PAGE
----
The first homecoming

May 18, 2015, was the day that we had been thinking my dad would be discharged from the hospital. Instead, I spent a significant portion of that morning speaking with Dad’s caregivers about his deteriorating condition. In short, he had bacterial pneumonia and severe sepsis with acute organ dysfunction. His medical team was administering several antibiotics, but there was no way in which his cocktail of meds could take care of the amount of infected fluid (pus) in his chest. The doctors recommended that they reopen his chest and wash out the infection. Of course there were some risks, but the alternative was dire. What I didn’t know until May 2016 was that he was also at risk for acute kidney injury.

015311b4f046096e6baca1e8f21e99a56ab3538076Dad’s cardiologist stopped by and performed a Transesophageal Echocardiography (TEE). The TEE was necessary to ensure that Dad’s new bovine heart valve wasn’t harboring any infection. I hadn’t met her before and she surprised me when she said, “I didn’t want him to have this procedure. He should be home working in his garden.”  My parents never heard that she had had reservations about the more invasive procedure. Lesson learned: regardless of the surgeon’s reputation, have the physician who made the original surgical referral (in this case, the cardiologist) review the surgeon’s recommendation.

His washout surgery was scheduled for 6:00 P.M. that night, but the surgeon’s earlier procedures had run long, so he opted to wait until the next morning. Although it was a simple procedure, he didn’t want to perform surgery with only a skeleton staff on hand should something go wrong.

On May 19, Rhoda and I arrived early to the hospital. My father’s surgery started at 8:00 A.M., and I received a call shortly after 9:00 A.M. informing me that the surgery was finished. Around lunchtime, we received our first visit from Pastor Don, a pastor from my parents’ church. Before he saw my father, Don visited with my mother for a few minutes before her discharge.

During Mom’s discharge, I learned that she could not be alone or drive for at least 30 days, at which time she would undergo a neurological assessment. I was glad that she was home, although some of our conversations were pretty unsettling. She often could not remember what we asked her or what we or she had just said. To say the least, I was cautiously optimistic about her recovery.

On Wednesday, May 20, my mother and I returned to the hospital to see my father.  Rhoda had postponed a trip to Wisconsin to help me, but now she really needed to leave. She stopped by the hospital on her way home. Although my father’s breathing tube had been removed the previous day, speaking was still a little difficult. He managed to call her “a blessing,” when he said good-bye.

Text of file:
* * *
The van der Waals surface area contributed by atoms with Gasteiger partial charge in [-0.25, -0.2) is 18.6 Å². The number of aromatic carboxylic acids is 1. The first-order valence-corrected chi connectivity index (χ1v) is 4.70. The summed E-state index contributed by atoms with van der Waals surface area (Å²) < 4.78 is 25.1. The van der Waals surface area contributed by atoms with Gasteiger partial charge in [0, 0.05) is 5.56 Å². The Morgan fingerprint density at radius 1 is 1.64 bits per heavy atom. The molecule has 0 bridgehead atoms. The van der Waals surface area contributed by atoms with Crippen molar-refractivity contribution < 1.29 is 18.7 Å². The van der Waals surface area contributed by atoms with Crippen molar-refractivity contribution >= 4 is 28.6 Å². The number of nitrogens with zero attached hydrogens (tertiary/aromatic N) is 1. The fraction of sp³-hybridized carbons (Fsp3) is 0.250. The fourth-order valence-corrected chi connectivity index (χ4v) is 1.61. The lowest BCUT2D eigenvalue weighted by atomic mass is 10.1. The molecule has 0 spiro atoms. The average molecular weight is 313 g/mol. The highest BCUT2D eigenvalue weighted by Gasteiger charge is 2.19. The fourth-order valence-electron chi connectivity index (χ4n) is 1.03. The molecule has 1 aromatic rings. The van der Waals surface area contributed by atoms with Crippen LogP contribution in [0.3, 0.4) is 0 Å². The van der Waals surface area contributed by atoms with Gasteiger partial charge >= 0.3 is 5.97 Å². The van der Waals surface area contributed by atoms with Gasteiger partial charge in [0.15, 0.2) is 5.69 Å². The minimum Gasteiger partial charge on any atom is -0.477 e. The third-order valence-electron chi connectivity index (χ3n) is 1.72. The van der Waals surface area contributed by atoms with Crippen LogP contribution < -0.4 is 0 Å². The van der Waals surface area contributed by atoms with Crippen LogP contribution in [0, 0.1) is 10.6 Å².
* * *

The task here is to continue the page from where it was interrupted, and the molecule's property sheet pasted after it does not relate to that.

Within hours after Rhoda’s departure, Dad was transferred from CTICU back to the fourth floor. We were pleased that he was well enough to transfer, but he wasn’t there very long before it became very apparent that he was extremely disoriented. The fourth-floor charge nurse was more than a little annoyed that he had to assign an aide to my father’s room to ensure that he wouldn’t try to get out of bed or remove some vital tube.

I had had the foresight to take my work computer with me when I hurried to Temple five days earlier. I had been able to do my job in the intervening days even though I was away from my office. Now, however, I needed to return to my home and my office for a couple of days. I also needed to see my physical therapist—I had had surgery myself in March and was still undergoing physical therapy. Lucky for me, my dear husband agreed to come to Temple to relieve me for a couple days. He and I formulated a plan of coverage for Mom until my father was discharged.

On May 21, I worked from my parents’ home until about 8:00 A.M. My mother’s friend Marilyn stopped by to stay with Mom until Stan arrived. Stan and I met in Cameron, Texas, to exchange keys and information. I arrived at my workplace shortly after noon and felt a little guilty for leaving my mother and Stan to contend with my father’s delirium. My sense of guilt was short-lived, however. After being home for an hour or so, I noticed that my house was infested with fleas. Our cats never go outside, but we learned that this year was especially bad for fleas. We frequently employed a pet sitter and assumed that some fleas had hitched a ride with her. At this point Stan and I laughed about this latest situation, wondering what else could go wrong. After flea traps and expensive oral medication for the cats, we finally vanquished the fleas.

juggling_ballsDuring my five days in Temple I had been living in a sort of surreal and parallel universe. When I arrived on May 15, I had assumed that my father’s discharge was imminent. My big unknown was about what was in store for my mother. I had not anticipated that my mother would be discharged first. Now, in addition to figuring out how to care for my recently independent and active parents, I had to start thinking about my job and living away from my husband. It was a daunting juggling act—one I hoped would be over soon.

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